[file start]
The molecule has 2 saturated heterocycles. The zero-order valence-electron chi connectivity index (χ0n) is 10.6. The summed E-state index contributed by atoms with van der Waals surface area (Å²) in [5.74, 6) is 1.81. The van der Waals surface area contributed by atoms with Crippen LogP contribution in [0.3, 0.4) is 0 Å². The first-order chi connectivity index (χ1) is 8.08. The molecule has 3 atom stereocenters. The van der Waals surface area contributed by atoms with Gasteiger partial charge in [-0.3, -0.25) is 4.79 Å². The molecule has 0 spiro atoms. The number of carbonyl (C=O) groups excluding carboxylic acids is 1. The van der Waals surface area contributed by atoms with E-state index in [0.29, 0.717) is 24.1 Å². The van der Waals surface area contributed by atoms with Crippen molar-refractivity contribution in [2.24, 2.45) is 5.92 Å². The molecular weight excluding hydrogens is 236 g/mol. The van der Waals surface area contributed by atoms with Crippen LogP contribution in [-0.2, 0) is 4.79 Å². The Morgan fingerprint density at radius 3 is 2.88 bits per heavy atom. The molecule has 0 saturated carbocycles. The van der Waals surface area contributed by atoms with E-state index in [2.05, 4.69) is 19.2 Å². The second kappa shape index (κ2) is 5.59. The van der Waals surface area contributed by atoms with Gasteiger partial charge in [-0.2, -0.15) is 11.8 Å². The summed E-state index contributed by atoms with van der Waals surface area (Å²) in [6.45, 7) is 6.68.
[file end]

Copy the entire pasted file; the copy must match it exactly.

The molecule has 2 saturated heterocycles. The zero-order valence-electron chi connectivity index (χ0n) is 10.6. The summed E-state index contributed by atoms with van der Waals surface area (Å²) in [5.74, 6) is 1.81. The van der Waals surface area contributed by atoms with Crippen LogP contribution in [0.3, 0.4) is 0 Å². The first-order chi connectivity index (χ1) is 8.08. The molecule has 3 atom stereocenters. The van der Waals surface area contributed by atoms with Gasteiger partial charge in [-0.3, -0.25) is 4.79 Å². The molecule has 0 spiro atoms. The number of carbonyl (C=O) groups excluding carboxylic acids is 1. The van der Waals surface area contributed by atoms with E-state index in [0.29, 0.717) is 24.1 Å². The van der Waals surface area contributed by atoms with Crippen molar-refractivity contribution in [2.24, 2.45) is 5.92 Å². The molecular weight excluding hydrogens is 236 g/mol. The van der Waals surface area contributed by atoms with Crippen LogP contribution in [-0.2, 0) is 4.79 Å². The Morgan fingerprint density at radius 3 is 2.88 bits per heavy atom. The molecule has 0 saturated carbocycles. The van der Waals surface area contributed by atoms with E-state index in [2.05, 4.69) is 19.2 Å². The second kappa shape index (κ2) is 5.59. The van der Waals surface area contributed by atoms with Gasteiger partial charge in [-0.2, -0.15) is 11.8 Å². The summed E-state index contributed by atoms with van der Waals surface area (Å²) in [6.45, 7) is 6.68.